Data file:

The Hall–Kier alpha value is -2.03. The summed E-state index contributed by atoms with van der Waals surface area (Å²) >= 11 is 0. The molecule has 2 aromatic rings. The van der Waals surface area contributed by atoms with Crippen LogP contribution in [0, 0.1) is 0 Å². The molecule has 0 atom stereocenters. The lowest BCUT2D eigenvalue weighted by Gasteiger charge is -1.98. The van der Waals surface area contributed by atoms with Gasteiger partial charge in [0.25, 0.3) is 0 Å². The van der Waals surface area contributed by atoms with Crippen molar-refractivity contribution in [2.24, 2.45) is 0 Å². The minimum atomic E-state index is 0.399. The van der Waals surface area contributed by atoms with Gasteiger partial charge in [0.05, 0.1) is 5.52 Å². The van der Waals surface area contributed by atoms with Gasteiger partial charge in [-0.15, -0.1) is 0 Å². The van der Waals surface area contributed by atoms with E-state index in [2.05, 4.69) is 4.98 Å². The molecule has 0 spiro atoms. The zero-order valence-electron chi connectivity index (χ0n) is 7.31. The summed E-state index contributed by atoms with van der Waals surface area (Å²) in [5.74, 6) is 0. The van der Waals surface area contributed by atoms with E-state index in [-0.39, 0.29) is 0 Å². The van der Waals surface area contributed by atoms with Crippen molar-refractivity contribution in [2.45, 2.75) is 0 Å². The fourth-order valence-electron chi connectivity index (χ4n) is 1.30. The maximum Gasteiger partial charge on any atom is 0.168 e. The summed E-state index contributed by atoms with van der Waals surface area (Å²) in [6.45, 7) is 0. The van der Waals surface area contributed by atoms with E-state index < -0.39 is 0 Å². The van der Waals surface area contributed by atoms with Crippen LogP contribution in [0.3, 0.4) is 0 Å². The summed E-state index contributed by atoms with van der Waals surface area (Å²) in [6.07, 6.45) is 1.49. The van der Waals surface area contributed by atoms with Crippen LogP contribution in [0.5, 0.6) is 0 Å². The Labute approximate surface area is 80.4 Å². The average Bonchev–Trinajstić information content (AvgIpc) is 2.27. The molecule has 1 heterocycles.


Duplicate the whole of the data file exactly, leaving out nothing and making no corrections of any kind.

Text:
The Hall–Kier alpha value is -2.03. The summed E-state index contributed by atoms with van der Waals surface area (Å²) >= 11 is 0. The molecule has 2 aromatic rings. The van der Waals surface area contributed by atoms with Crippen LogP contribution in [0, 0.1) is 0 Å². The molecule has 0 atom stereocenters. The lowest BCUT2D eigenvalue weighted by Gasteiger charge is -1.98. The van der Waals surface area contributed by atoms with Gasteiger partial charge in [0.25, 0.3) is 0 Å². The van der Waals surface area contributed by atoms with Crippen molar-refractivity contribution in [2.24, 2.45) is 0 Å². The minimum atomic E-state index is 0.399. The van der Waals surface area contributed by atoms with Gasteiger partial charge in [0.05, 0.1) is 5.52 Å². The van der Waals surface area contributed by atoms with Gasteiger partial charge in [-0.15, -0.1) is 0 Å². The van der Waals surface area contributed by atoms with E-state index in [2.05, 4.69) is 4.98 Å². The molecule has 0 spiro atoms. The zero-order valence-electron chi connectivity index (χ0n) is 7.31. The summed E-state index contributed by atoms with van der Waals surface area (Å²) in [5.74, 6) is 0. The van der Waals surface area contributed by atoms with E-state index in [-0.39, 0.29) is 0 Å². The van der Waals surface area contributed by atoms with Crippen molar-refractivity contribution in [2.45, 2.75) is 0 Å². The fourth-order valence-electron chi connectivity index (χ4n) is 1.30. The maximum Gasteiger partial charge on any atom is 0.168 e. The summed E-state index contributed by atoms with van der Waals surface area (Å²) in [6.45, 7) is 0. The van der Waals surface area contributed by atoms with E-state index < -0.39 is 0 Å². The van der Waals surface area contributed by atoms with Crippen LogP contribution in [0.3, 0.4) is 0 Å². The summed E-state index contributed by atoms with van der Waals surface area (Å²) in [6.07, 6.45) is 1.49. The van der Waals surface area contributed by atoms with Crippen LogP contribution in [0.5, 0.6) is 0 Å². The Labute approximate surface area is 80.4 Å². The average Bonchev–Trinajstić information content (AvgIpc) is 2.27. The molecule has 1 heterocycles.